Another market sell-off depends on the Fed’s next move, because the current situation very strongly echoes the conditions of 1998, said Jonathan Wilmot, head of macro investments at Credit Suisse Asset Management.
Former Fed chairman Alan Greenspan had said America was an island of prosperity in a sea of difficulty and that’s applicable right now. The Federal Reserve better wait until the global economy starts to show signs of improvement, he noted.
Asked if there are evidences of the global economy gaining momentum going forward, Jonathan said everybody seems to be worried about China right now though things have clearly changed there a bit as they cared more about reforms than growth over the past 18 months. Now they are likely to focus more on growth than reforms.
They would achieve higher growth mostly through conventional monetary policies along with fiscal measures. Markets reacted sometimes ago in anticipation of more easing from the PBOC and that seems to be more plausible now, he observed.
The Global Risk Appetite Index – developed by Wilmot way back in 1998 seems to have improved and trades are tightening. Asked if this indicated a buying opportunity, Wilmot answered in negative saying a bigger buying opportunity arose around the end of last month when markets clearly panicked for two days, possibly due to volatility sellers.
Fundamentals matter a lot and back in 1998 the US economy recovered very strongly because global growth did. There’s some slowdown now and the latest data shows the US has temporarily hit a soft patch though China remains the number one concern for investors.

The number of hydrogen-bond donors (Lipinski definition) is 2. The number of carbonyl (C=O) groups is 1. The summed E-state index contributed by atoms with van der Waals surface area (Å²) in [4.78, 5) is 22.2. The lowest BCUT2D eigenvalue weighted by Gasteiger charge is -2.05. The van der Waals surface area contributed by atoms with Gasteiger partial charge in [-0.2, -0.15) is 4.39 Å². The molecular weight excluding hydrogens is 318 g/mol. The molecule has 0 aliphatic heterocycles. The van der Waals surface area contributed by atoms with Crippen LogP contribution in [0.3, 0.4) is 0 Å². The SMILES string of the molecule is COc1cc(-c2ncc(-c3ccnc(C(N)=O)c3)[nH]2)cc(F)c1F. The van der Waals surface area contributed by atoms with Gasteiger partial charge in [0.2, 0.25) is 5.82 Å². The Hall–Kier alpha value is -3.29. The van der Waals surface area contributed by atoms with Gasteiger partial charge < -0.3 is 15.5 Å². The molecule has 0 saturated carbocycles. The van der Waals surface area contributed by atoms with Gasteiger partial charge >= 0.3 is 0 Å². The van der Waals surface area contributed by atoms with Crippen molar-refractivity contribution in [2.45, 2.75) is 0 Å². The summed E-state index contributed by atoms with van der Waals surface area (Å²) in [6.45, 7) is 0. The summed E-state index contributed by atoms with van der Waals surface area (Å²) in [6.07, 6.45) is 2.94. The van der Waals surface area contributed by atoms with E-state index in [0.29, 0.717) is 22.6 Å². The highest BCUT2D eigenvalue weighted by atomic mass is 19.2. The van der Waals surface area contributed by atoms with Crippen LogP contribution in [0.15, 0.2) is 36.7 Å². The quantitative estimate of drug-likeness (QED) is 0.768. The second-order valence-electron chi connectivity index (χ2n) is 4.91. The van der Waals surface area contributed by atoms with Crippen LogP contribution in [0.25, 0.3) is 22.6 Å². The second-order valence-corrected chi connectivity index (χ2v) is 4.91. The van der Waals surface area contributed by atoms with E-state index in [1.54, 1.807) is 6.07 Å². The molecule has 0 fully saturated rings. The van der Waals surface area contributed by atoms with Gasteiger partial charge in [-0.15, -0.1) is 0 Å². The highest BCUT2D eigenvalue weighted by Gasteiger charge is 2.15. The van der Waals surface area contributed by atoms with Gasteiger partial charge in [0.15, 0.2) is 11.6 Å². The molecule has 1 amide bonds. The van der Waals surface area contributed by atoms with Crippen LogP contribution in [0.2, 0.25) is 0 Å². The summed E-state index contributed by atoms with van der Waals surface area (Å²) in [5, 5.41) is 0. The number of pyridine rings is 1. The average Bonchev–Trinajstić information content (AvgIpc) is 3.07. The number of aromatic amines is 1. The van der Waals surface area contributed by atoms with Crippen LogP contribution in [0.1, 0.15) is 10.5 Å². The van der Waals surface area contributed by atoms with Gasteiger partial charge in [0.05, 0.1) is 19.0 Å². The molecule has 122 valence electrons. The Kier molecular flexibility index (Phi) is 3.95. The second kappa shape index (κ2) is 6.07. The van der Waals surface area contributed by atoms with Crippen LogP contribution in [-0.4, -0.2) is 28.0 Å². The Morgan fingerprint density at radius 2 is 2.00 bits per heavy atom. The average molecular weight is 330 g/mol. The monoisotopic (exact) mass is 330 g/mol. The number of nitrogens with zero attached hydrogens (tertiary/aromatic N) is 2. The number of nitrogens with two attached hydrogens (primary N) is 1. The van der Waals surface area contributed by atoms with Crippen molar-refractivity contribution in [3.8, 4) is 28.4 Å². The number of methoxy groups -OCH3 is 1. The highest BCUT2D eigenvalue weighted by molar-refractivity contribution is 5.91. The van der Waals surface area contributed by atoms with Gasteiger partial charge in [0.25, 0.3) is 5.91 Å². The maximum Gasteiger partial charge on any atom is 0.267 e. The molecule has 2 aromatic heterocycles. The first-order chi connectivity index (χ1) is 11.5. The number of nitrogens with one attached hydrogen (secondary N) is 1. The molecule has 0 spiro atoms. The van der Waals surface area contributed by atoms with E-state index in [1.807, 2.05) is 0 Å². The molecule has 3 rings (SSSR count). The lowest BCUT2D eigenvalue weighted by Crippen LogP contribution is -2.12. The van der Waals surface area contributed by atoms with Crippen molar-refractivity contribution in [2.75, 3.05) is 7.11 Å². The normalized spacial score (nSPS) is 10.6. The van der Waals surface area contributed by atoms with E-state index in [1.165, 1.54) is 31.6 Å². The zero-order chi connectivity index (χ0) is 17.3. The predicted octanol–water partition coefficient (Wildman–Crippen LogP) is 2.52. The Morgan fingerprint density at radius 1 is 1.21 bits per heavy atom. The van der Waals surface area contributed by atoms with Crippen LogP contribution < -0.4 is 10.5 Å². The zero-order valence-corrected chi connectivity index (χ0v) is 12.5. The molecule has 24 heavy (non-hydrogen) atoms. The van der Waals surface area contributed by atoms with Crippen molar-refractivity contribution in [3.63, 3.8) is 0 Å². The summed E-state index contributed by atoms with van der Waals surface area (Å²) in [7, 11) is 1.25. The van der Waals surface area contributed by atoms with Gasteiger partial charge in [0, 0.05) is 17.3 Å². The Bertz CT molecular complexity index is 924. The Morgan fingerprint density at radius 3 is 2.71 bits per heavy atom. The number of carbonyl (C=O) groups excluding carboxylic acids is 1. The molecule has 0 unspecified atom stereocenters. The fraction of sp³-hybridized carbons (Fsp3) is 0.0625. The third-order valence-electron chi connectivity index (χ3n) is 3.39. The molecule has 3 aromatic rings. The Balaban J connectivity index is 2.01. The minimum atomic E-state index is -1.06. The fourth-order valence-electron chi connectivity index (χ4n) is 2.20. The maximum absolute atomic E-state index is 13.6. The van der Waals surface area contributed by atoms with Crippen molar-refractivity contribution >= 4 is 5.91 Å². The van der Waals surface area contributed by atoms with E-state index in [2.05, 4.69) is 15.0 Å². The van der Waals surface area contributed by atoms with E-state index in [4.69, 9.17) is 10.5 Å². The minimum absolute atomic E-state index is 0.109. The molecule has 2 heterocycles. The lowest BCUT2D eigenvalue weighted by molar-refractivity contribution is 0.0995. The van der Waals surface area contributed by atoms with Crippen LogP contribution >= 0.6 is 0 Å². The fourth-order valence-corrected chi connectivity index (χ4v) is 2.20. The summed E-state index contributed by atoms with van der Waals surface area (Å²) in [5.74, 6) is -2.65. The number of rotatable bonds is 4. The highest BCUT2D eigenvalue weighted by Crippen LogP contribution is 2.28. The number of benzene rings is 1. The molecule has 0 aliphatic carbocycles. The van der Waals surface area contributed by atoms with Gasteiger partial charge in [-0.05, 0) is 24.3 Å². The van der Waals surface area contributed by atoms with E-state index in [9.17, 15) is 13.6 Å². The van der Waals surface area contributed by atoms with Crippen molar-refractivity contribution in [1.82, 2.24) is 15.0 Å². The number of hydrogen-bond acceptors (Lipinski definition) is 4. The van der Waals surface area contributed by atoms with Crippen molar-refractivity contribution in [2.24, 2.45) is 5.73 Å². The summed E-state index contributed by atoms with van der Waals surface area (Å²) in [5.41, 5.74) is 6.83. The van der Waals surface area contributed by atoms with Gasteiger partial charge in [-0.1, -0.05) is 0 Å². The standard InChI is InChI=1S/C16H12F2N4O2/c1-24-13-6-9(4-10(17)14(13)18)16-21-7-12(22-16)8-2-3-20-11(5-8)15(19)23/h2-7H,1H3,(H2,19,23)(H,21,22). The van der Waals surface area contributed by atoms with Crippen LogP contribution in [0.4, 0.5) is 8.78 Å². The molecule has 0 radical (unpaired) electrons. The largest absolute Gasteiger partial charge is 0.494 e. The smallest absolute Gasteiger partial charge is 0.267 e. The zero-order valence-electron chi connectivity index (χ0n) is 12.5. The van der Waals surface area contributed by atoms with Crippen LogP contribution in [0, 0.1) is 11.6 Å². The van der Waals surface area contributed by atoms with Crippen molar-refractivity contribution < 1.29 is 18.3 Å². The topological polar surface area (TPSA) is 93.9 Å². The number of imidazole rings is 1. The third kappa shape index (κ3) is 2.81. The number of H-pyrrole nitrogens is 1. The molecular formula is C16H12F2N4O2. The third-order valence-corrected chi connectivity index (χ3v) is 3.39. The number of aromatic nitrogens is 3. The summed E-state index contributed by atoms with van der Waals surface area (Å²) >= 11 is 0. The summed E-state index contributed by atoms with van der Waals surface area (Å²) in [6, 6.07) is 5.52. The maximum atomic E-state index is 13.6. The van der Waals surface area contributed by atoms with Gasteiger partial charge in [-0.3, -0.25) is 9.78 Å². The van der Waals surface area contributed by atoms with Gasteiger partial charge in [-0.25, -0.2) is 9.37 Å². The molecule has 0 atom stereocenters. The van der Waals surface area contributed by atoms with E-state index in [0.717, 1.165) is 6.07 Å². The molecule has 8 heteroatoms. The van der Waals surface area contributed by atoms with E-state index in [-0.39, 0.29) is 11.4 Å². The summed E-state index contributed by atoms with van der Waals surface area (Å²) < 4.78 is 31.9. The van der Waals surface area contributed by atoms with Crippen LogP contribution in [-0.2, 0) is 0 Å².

That said, people seem to be missing a bigger story that took place in the past 18 months in China, which is fascinating; the central government has taken on the debts of local authorities in return for more discipline and control over their spending. The other aspect they need to focus on to make the latest move a success in the long run is that they need to create a large central government bond market that could one day rival the US Treasury market, he noted.
Asked to comment on the kind of growth he’s expecting from China, Jonathan said he doesn’t look at figures like GDP and rather focuses on such numbers as productions etc. China’s production is likely to pick up by the end of this year/going into next year as they commission new projects. The GDP growth is likely to cross 7 percent toward the middle of next year, he argued.
Asked if the European Central Bank will intervene, Jonathan said the ECB would do more if the need arises. If global growth improves, not only the first rate hike by the Fed will be possible, but it will also be bullish for equities and the ECB might not have to do more. But if things deteriorate, they will surely intervene, he concluded.
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